How to co-edit using screen sharing
What do you most closely associate with screen sharing?
Perhaps the inescapable phrase, “Can everyone see my screen?” is the first thing to spring to mind, or maybe you recall all the slide deck walk-throughs you sat through in the past. But with the right software, screen sharing can be much more convenient and versatile than either of those associations would imply.
In a screen sharing solution, you can also synchronously coedit documents, which is a major upgrade from the old back-and-forth of exchanging emails and navigating through tracked changes. By taking advantage of the real-time collaboration features of screen sharing software, workers in and out of the office can more easily get on the same page, understand feedback, and produce an agreed-upon version of the assets in question.
How does coediting work on a screen share platform?
Screen sharing is a great opportunity for all participants in the session to see and contribute to a document at the same time. The workflow itself will vary based on the platform being used, but generally the process is pretty straightforward:
- The presenter pulls up a text document, spreadsheet, presentation, or other asset (e.g., a code repository) on their device.
- They then share it with the others in the meeting, either by sharing their entire screen or just that particular piece of content.
- The presenter can take feedback from viewers on what needs to be changed or added. Alternatively, multiple participants can pull up the same document, like a file in SharePoint Online or Google Drive, and work on it in parallel during the meeting.
- After the screen share session ends, the meeting organizer can send a recording of it to everyone. They can also re-share the edited document in a messaging channel such as Webex Teams and, with the right permissions enabled, have it open in an appropriate application for further work.
In some cases, a team may choose only to perform the fourth step, opting to do all edits outside of a dedicated meeting with a screen share session. However, there are some distinct advantages to setting up a screen share, especially as more workers begin operating outside of traditional corporate offices.
Why should you use a screen share for coediting?
Screen sharing isn’t just for presenting or lecturing. As a form of real-time collaboration, it’s also a great forum for exchanging ideas and implementing feedback. Let’s dig into some of the specific reasons for editing via a free screen share:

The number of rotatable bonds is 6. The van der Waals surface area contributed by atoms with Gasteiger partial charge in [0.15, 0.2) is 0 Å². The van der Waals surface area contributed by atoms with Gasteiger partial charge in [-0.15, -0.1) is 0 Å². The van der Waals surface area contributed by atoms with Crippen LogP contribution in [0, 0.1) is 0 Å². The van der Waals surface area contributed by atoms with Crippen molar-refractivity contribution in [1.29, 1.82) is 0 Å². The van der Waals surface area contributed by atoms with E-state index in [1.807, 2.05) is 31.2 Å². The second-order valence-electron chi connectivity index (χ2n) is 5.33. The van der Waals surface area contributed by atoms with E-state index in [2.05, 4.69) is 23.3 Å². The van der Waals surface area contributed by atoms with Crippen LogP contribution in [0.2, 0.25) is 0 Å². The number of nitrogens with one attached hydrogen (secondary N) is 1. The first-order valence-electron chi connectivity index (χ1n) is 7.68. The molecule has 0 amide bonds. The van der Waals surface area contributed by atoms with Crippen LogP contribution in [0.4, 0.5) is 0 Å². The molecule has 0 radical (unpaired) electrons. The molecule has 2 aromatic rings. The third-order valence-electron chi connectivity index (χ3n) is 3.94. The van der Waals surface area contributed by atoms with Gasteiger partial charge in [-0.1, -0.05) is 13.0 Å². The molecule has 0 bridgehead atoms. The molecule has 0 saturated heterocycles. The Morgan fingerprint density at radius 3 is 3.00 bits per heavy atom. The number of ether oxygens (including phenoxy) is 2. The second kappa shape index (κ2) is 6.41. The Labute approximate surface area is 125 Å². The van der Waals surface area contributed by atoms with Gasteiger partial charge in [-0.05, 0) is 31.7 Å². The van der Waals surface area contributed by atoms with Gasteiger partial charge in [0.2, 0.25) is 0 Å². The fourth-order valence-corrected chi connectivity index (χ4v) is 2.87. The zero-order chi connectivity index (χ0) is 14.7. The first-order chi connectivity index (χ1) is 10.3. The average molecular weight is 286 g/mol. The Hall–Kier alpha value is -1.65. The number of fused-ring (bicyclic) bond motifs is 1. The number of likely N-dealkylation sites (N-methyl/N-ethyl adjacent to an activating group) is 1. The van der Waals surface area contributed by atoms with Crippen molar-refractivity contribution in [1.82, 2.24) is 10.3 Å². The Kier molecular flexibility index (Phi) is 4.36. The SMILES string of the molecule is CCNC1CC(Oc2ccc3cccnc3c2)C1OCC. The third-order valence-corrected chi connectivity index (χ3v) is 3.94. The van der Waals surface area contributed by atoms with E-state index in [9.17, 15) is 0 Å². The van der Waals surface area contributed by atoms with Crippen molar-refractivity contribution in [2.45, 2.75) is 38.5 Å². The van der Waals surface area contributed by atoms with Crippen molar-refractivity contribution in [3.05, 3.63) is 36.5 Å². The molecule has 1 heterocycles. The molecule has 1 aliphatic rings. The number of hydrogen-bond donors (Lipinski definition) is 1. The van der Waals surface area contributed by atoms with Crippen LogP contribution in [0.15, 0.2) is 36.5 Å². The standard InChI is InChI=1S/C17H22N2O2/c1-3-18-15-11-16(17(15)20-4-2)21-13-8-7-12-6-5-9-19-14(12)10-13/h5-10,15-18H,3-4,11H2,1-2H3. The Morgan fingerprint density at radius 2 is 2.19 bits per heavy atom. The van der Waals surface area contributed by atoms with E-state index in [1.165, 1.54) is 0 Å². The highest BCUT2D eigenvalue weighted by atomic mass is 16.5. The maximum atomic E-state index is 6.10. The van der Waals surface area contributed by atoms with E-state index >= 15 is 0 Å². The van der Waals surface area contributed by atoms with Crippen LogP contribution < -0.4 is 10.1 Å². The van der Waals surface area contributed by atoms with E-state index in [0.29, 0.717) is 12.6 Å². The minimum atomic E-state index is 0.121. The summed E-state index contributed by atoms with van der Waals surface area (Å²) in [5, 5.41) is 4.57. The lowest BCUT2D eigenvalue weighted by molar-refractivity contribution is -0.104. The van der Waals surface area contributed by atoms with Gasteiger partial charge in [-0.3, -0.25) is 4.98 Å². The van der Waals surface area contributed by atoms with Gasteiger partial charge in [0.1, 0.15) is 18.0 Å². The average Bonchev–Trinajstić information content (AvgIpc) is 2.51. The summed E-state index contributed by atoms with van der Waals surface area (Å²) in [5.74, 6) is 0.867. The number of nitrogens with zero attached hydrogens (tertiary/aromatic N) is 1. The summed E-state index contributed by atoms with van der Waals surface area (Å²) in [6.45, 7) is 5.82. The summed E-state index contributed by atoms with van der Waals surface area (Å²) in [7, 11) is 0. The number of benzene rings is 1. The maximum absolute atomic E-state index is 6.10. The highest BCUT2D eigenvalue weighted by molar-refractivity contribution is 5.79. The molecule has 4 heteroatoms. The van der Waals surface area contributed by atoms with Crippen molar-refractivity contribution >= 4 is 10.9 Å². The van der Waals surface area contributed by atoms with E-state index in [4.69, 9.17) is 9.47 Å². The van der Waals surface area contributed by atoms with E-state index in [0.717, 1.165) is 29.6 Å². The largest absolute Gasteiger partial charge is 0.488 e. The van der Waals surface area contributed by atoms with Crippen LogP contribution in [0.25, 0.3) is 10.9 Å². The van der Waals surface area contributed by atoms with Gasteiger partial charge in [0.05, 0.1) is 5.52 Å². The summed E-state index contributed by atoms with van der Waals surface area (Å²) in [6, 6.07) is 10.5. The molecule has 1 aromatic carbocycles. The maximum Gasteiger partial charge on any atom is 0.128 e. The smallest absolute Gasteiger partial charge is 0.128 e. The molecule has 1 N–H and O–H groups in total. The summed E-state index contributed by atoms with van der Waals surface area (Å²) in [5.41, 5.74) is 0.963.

Fewer runarounds and delays
We mentioned emails and documents with tracked changes earlier, as both are staples of most modern editing workflows. Even when someone makes a small update to a shared Google Doc, for instance, contributors usually find out via an email. Keeping track of everything can be taxing. McKinsey & Company has estimated that professionals spend 28% of their time each week on email.
Screen sharing can simplify the editing workflow, in turn reducing the amount of email to sort through. Meeting participants can see the latest changes and suggestions being made in real time and ask questions on the spot, instead of needing to request clarification later or search their inbox for the right version to follow.
Integrated audio and video
Sometimes it can feel like you’re stuck or at a loss for how to proceed with a document, whether it’s a heavily edited version of a PDF or something like a repository of computer code in need of some big updates. This situation can lead to setting up a separate call to go through the next steps — but why not eliminate this extra stage and get direct guidance while you have your collaborators on the line?
In a screen share, you can do more than just share content. You can also interact via high-quality audio and video, allowing for more nuanced communications than email exchanges would ever enable. The integrated video, audio, and content sharing in a platform like Webex makes it easier to avoid subsequent rounds of edits and costly miscommunications.
An officelike experience from any location
Opening up a document to begin applying edits or comments, or to accept or reject someone else’s, can feel very impersonal. If you’re working remotely, it can seem like you’re on an island, far removed from what everyone else is thinking and doing.
Indeed, loneliness is a frequently cited challenge among telecommuters, being at the top of the list of remote work challenges in a 2020 Buffer survey. But with a screen share, workers can feel like they’re all together collaborating in the same space, even if they’re still physically far apart:
- The screen share itself can simulate the feeling of a presentation or conference room discussion.
- The high-quality audio allows participants to discuss feedback and changes as they happen.
- Video can allow for additional clarity, for example in the form of a visual demo or simply through a presenter’s body language and reactions.
Upgrade your screen sharing experience
Screen sharing is a versatile mode of collaboration, with utility far beyond the standard slide-based presentation.
Still need help?
Best Practices: How to Work Remotely [Live Class]
Feb 25, 2021 — Chris Capasso, Matt Spool, Thomas Vidgar & Damien McCoy
Feb 25, 2021 — Bobby McGonigle & Enrico Conedera